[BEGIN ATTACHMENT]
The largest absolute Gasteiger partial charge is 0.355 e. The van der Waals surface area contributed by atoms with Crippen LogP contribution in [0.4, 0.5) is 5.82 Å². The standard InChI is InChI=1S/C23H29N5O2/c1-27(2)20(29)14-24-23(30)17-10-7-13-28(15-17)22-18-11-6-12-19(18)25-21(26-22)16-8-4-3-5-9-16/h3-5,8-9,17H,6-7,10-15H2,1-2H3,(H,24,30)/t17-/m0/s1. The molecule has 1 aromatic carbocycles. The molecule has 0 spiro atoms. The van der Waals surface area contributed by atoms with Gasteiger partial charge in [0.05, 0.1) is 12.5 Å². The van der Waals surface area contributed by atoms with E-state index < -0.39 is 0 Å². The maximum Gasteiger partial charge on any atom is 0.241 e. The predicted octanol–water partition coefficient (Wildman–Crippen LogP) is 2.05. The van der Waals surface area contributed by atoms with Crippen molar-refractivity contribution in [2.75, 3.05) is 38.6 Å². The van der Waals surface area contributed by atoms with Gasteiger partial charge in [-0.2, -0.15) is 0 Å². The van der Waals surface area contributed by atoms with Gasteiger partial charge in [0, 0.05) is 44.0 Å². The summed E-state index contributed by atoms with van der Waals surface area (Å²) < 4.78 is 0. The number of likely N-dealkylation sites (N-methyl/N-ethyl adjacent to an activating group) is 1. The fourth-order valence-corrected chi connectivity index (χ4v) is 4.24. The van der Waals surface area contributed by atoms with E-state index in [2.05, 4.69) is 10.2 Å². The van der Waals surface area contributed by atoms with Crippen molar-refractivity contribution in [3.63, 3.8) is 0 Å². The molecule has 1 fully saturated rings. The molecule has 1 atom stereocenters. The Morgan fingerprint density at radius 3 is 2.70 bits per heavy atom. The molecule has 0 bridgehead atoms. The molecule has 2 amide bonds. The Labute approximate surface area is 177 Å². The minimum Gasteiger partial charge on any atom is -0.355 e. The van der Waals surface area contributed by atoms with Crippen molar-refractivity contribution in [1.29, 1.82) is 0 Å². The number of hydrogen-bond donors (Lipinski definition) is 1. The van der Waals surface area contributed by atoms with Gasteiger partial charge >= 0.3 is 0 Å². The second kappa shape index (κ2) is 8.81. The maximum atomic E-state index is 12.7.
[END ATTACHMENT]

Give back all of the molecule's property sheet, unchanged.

The largest absolute Gasteiger partial charge is 0.355 e. The van der Waals surface area contributed by atoms with Crippen LogP contribution in [0.4, 0.5) is 5.82 Å². The standard InChI is InChI=1S/C23H29N5O2/c1-27(2)20(29)14-24-23(30)17-10-7-13-28(15-17)22-18-11-6-12-19(18)25-21(26-22)16-8-4-3-5-9-16/h3-5,8-9,17H,6-7,10-15H2,1-2H3,(H,24,30)/t17-/m0/s1. The molecule has 1 aromatic carbocycles. The molecule has 0 spiro atoms. The van der Waals surface area contributed by atoms with Gasteiger partial charge in [0.05, 0.1) is 12.5 Å². The van der Waals surface area contributed by atoms with E-state index < -0.39 is 0 Å². The maximum Gasteiger partial charge on any atom is 0.241 e. The predicted octanol–water partition coefficient (Wildman–Crippen LogP) is 2.05. The van der Waals surface area contributed by atoms with Crippen molar-refractivity contribution in [2.75, 3.05) is 38.6 Å². The van der Waals surface area contributed by atoms with Gasteiger partial charge in [-0.2, -0.15) is 0 Å². The van der Waals surface area contributed by atoms with Gasteiger partial charge in [0, 0.05) is 44.0 Å². The summed E-state index contributed by atoms with van der Waals surface area (Å²) < 4.78 is 0. The number of likely N-dealkylation sites (N-methyl/N-ethyl adjacent to an activating group) is 1. The fourth-order valence-corrected chi connectivity index (χ4v) is 4.24. The van der Waals surface area contributed by atoms with E-state index in [2.05, 4.69) is 10.2 Å². The van der Waals surface area contributed by atoms with Crippen molar-refractivity contribution in [3.63, 3.8) is 0 Å². The molecule has 1 fully saturated rings. The molecule has 1 atom stereocenters. The Morgan fingerprint density at radius 3 is 2.70 bits per heavy atom. The molecule has 0 bridgehead atoms. The molecule has 2 amide bonds. The Labute approximate surface area is 177 Å². The minimum Gasteiger partial charge on any atom is -0.355 e. The van der Waals surface area contributed by atoms with Crippen molar-refractivity contribution in [1.29, 1.82) is 0 Å². The number of hydrogen-bond donors (Lipinski definition) is 1. The van der Waals surface area contributed by atoms with Gasteiger partial charge >= 0.3 is 0 Å². The second kappa shape index (κ2) is 8.81. The maximum atomic E-state index is 12.7.